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Chapter 40


Two great problems hang over the world. War must disappear, and conquest must continue. These two necessities of a growing civilization seemed to exclude each other. How satisfy the one without failing the other? Who could solve the two problems at the same time? Who did solve them? The tribune! The tribune is peace, and the tribune is conquest. Conquest by the sword,--who wants it? Nobody. The peoples are fatherlands. Conquest by ideas,--who wants it? Everybody. The peoples are mankind. Now two preŽminent tribunes dominated the nations--the English tribune doing business, and the French tribune creating ideas. The French tribune had elaborated after '89 all the principles which form the political philosopher's stone, and it had begun to elaborate since 1848 all the principles which form the social philosopher's stone. When once a principle had been released from confinement and brought into the light, the French tribune threw it upon the world, armed from head to foot, saying: "Go!" The victorious principle took the field, met the custom-house officers on the frontier, and passed in spite of their watch-dogs; met the sentinels at the gates of cities, and passed despite their pass-words; travelled by railway, by packet-boat, scoured continents, crossed the seas, accosted wayfarers on the highway, sat at the firesides of families, glided between friend and friend, between brother and brother, between man and wife, between master and slave, between people and king; and to those who asked: "Who art thou?" it replied: "I am the truth;" and to those who asked: "Whence comest thou?" it replied, "I come from France." Then he who had questioned the principle offered it his hand, and it was better than the annexation of a province, it was the annexation of a human mind. Thenceforth, between Paris, the metropolis, and that man in his solitude, and that town buried in the heart of the woods or of the steppes, and that people groaning under the yoke, a current of thought and of love was established. Under the influence of these currents certain nationalities grew weak, whilst others waxed strong and rose again. The savage felt himself less savage, the Turk less Turk, the Russian less Russian, the Hungarian more Hungarian, the Italian more Italian. Slowly, and by degrees, the French spirit assimilated the other nations, for universal progress. Thanks to this admirable French language, composed by Providence, with wonderful equilibrium, of enough consonants to be pronounced by the nations of the North, and of enough vowels to be pronounced by the peoples of the South; thanks to this language, which is a power of civilization and of humanity, little by little, and by its radiation alone, this lofty central tribune of Paris conquered the nations and made them France. The material boundary of France was such as she could make it; but there were no treaties of 1815 to determine her moral frontier. The moral frontier constantly receded and broadened from day to day; and before a quarter of a century, perhaps, one would have said the French world, as one said the Roman world.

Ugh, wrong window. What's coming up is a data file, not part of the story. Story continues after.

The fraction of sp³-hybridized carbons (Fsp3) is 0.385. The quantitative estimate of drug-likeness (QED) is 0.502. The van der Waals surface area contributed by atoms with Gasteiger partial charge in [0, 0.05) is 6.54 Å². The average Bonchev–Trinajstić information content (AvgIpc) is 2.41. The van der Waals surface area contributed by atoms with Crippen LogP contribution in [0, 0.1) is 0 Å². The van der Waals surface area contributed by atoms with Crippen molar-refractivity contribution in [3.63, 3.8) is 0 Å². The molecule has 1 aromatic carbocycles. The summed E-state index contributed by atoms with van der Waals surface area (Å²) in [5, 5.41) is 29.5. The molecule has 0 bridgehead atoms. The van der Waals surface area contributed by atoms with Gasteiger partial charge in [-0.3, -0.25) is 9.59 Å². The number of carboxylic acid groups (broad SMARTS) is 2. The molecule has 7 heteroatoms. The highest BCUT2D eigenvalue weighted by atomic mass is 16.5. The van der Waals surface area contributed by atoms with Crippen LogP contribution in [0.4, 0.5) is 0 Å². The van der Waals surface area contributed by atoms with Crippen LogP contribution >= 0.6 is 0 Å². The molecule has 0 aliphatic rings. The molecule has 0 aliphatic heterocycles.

That is what the tribune was, that is what it was accomplishing for France, a prodigious engine of ideas, a gigantic factory ever elevating the level of intelligence all over the world, and infusing into the heart of humanity a vast flood of light.

And this is what M. Bonaparte has suppressed!

Victor Hugo